5 Interesting Fun Facts About the Grand Haven Area

The Grand Haven Area has towns and cities filled with bustling businesses, and attractions that support a strong tourism economy. Unsurprisingly, the lighthouses and pier, along with a top-rated beach draw millions of people each year. What else makes the Grand Haven Area unique? 

The Grand Haven Area is full of rich history and facts, which anyone visiting the area or currently living here would find interesting. 

So here are 5 fun facts that you probably didn’t know!

1. Ferrysburg’s First Streets

Credit: Screenshot of google maps

In 1857, the sons of the founding father of Ferrysburg (and one of the founding fathers of Grand Haven), William Ferry Jr. and Thomas White Ferry platted the city of Ferrysburg. The first school in Ferrysburg was also built in 1857. Four original streets ran east to west, Pine, Oak, Elm, and Maple, which are still streets that are driven on every day. The fun part about this is that the street’s first letters in each name spell “poem”. Whether intentional or not, still a neat detail!

2. Port Sheldon Used to be a Ghost Town

Credit: Tri-Cities Historical Museum

In the 1830s, there was an idea by many people from the East to invest in Michigan’s wild land. So, Port Sheldon’s first town emerged at the mouth of Pigeon Lake in Olive Township with help from multiple wealthy builders, supervisors, and engineers, all hoping to make this the next great Michigan destination. They built expensive shops, an office, a mill, a lighthouse, bought a yacht, and even built a splendid hotel. Problems started to arise however when that hotel, the Ottawa House, hardly received any visitors. 

This was aided by the fact that the nearest neighbors were in Grand Haven, 13 miles away. Also, in order to live in Port Sheldon, being rich was a necessity. The new town was mainly used as a stopping place between Grand Haven and Holland. Knowing this now, the collapse was inevitable. They were too late to realize that the Port Sheldon project was not sustainable to keep open, even with their high population of 300 persons. The investors went broke and the project was closed. 

The people dismantled their city, destroying the buildings and selling the land for far less than they spent on it all. Their prized Ottawa House hotel stood for as long as it could, with one keeper staying inside for the every-so-often traveler, before succumbing to the ghost town.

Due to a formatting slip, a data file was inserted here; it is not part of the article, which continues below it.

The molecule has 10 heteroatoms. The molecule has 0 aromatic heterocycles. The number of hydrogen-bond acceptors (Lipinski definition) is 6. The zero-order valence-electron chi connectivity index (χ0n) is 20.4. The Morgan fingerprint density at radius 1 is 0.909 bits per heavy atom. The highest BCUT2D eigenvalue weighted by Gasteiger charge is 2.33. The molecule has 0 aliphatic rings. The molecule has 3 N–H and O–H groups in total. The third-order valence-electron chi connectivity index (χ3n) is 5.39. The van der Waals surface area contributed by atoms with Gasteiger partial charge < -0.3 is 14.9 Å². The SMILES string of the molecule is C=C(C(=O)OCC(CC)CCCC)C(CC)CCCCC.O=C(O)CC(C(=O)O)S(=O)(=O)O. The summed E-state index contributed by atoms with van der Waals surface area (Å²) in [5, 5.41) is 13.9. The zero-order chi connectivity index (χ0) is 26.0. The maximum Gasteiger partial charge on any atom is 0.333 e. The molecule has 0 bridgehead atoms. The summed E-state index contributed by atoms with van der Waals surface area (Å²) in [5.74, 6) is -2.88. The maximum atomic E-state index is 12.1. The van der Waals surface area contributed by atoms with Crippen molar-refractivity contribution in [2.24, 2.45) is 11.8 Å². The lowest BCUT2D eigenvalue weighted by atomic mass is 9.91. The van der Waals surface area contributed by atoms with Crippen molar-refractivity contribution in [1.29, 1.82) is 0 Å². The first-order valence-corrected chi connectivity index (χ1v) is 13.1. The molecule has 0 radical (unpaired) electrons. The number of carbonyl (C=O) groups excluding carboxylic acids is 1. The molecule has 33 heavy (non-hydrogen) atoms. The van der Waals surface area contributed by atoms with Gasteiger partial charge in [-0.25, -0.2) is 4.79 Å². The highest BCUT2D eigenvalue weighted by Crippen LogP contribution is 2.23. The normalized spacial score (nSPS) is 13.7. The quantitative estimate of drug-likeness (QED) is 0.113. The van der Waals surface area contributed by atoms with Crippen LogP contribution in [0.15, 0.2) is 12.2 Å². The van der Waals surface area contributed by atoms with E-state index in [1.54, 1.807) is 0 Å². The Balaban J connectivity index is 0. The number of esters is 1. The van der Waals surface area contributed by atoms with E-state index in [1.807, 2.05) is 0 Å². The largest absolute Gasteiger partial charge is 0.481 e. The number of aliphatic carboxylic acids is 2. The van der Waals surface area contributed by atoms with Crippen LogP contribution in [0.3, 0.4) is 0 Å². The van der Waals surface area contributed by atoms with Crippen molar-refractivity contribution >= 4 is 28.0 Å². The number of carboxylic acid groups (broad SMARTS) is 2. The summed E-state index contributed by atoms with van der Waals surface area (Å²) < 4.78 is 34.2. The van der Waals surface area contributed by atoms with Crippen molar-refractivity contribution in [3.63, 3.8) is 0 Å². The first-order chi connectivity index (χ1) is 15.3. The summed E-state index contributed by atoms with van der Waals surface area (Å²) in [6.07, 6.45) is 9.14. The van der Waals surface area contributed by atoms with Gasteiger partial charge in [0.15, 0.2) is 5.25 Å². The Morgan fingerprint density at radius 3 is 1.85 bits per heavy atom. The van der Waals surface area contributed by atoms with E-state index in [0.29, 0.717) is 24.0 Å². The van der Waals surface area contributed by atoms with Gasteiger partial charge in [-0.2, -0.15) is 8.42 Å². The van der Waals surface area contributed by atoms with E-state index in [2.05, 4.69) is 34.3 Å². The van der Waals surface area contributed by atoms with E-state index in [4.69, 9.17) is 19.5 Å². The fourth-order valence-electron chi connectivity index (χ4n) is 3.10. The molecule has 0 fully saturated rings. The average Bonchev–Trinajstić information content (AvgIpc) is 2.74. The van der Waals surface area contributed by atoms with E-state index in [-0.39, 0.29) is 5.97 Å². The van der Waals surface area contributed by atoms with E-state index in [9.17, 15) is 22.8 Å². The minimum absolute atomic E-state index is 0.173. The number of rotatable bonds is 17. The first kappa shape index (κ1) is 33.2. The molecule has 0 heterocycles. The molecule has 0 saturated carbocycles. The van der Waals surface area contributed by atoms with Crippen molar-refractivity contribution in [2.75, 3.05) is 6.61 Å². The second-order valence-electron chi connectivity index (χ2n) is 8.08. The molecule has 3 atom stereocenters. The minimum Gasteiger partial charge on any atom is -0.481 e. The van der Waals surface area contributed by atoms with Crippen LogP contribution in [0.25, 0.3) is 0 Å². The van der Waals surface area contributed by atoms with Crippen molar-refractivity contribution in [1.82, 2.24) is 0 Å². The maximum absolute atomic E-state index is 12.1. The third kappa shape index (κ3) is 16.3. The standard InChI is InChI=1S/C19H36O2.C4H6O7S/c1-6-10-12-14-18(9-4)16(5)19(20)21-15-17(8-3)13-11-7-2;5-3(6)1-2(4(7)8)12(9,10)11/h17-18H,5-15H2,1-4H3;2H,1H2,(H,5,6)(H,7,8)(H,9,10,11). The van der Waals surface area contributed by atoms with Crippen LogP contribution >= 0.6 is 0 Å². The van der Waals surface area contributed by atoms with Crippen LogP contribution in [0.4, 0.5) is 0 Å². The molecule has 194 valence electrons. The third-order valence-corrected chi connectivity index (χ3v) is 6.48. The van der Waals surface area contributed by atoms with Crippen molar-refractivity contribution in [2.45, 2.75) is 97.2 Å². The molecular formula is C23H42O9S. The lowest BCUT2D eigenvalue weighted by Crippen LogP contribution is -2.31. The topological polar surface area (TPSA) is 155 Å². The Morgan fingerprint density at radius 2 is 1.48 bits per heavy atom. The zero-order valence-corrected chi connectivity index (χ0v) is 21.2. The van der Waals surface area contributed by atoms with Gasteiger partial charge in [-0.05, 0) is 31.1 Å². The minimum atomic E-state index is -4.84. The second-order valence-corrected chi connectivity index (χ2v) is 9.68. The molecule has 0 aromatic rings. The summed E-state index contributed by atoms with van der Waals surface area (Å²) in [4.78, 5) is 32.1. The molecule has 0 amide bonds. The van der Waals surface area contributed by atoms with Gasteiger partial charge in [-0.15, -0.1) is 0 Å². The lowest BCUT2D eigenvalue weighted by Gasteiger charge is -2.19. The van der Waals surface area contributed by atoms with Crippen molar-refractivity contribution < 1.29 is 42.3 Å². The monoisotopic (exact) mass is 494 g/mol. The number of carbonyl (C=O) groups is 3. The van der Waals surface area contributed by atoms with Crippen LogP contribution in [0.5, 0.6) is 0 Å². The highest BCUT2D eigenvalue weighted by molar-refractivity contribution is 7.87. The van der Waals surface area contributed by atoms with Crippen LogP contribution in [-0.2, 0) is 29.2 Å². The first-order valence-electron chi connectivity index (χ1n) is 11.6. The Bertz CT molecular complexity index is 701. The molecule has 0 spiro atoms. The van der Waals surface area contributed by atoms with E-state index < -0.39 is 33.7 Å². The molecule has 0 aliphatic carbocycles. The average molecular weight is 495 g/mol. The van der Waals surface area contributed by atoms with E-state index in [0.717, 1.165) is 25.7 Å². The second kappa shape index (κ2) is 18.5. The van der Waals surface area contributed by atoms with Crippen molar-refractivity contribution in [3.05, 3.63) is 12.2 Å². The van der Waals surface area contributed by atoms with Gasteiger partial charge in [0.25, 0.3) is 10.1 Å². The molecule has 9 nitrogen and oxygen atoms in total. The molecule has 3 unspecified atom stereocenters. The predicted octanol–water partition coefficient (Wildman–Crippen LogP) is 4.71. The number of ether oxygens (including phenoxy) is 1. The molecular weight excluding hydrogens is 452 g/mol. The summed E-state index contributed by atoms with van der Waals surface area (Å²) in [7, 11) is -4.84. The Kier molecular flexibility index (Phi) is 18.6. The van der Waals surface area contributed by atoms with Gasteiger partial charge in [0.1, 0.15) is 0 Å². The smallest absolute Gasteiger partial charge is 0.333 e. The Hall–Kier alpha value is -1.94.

Port Sheldon was abandoned and deserted for a long time after 1837, until it saw a regrowth from berry growers in the 1930’s, once they found out the land was great agricultural crops like blue berries

3. West Olive is Blueberry Country

Credit: Tri-Cities Historical Museum

West Olive is neighbors with Port Sheldon, so naturally, their land and soil are going to be excellent at growing berries. Particularly, they’re known for their blueberries. One of the most successful businesses in West Olive is Reender’s Blueberry Farm, where they sell high-quality blueberries for an amazing price. Not only that, but Reender’s has served as a local attraction, agritourism, and community building. You can pick the berries and meet the regulars who pick there weekly. They’ve operated since 1956.  Consider giving their farm and blueberries a try and see what West Olive is all about!

4. First Settlers of Spring Lake

Credit: Tri-Cities Historical Museum

In 1837, Benjamin Hopkins, Jabez Barber, and Richard Mason fled Canada and eventually settled in the area now known as the Village of Spring Lake. They left Canada because of MacKenzie’s Rebellion, a Canadian’s attempt at uprising against British rule with an army of 800 men. The rebels were full of undisciplined & untrained people, surely favored to lose against the British militia. The rebellion lasted a long time, ultimately failing in the end. Meanwhile, the Village of Spring Lake village got started on their first frame house and sawmill, free of British rule and capitalizing on the lumber nearby. This was around the same time as other neighboring towns in the Grand Haven Area were settling in.

5. Legend of the Blue Man

Credit: Tri-Cities Historical Museum

Ending in Grand Haven for this last fun fact, there’s a legend in the area that a blue figure roams around the Lake Forest Cemetery at night. He’s thought to be the ghost of Reverend William M. Ferry, a founding father of Grand Haven and also the builder of the first permanent home in Grand Haven, which is now the Kirby House

Legend has it that the blue figure watches over his and his family’s tombstones that rest on a small hill. This hill can only be reached by a windy staircase, only adding to the spookiness of the legend. Locals have said that they can’t deny something is going on there. 

If you’d like to tour the cemetery yourself, you can always join in on Organized Cemetery tours.

Now you’ve become more familiar with the Grand Haven Area! We hope that you found these facts fun, interesting, and informative. Whether you live in the area or are visiting, knowing more about it can make your experience that much better! 

Works Cited

“About.” Village of Spring Lake, springlakevillage.org/about/. Accessed 6 June 2024. 

“History.” City of Ferrysburg, ferrysburg.org/about/history/. Accessed 6 June 2024. 

“Home.” Reenders Blueberry Farms, www.reendersblueberryfarms.com/. Accessed 6 June 2024. 

Otherside, Michigan’s. “The Blue Man and the Stairway to Hell.” Mysterious Michigan, 1 Oct. 2007, mysteriousmichigan.com/blue-man-lake-forest-cemetery. 

“The Rise and Fall of Port Sheldon.” MIGenWeb, 26 Nov. 2008, migenweb.org/ottawa/twprecords/ptsheldon/portsheldon.html. 

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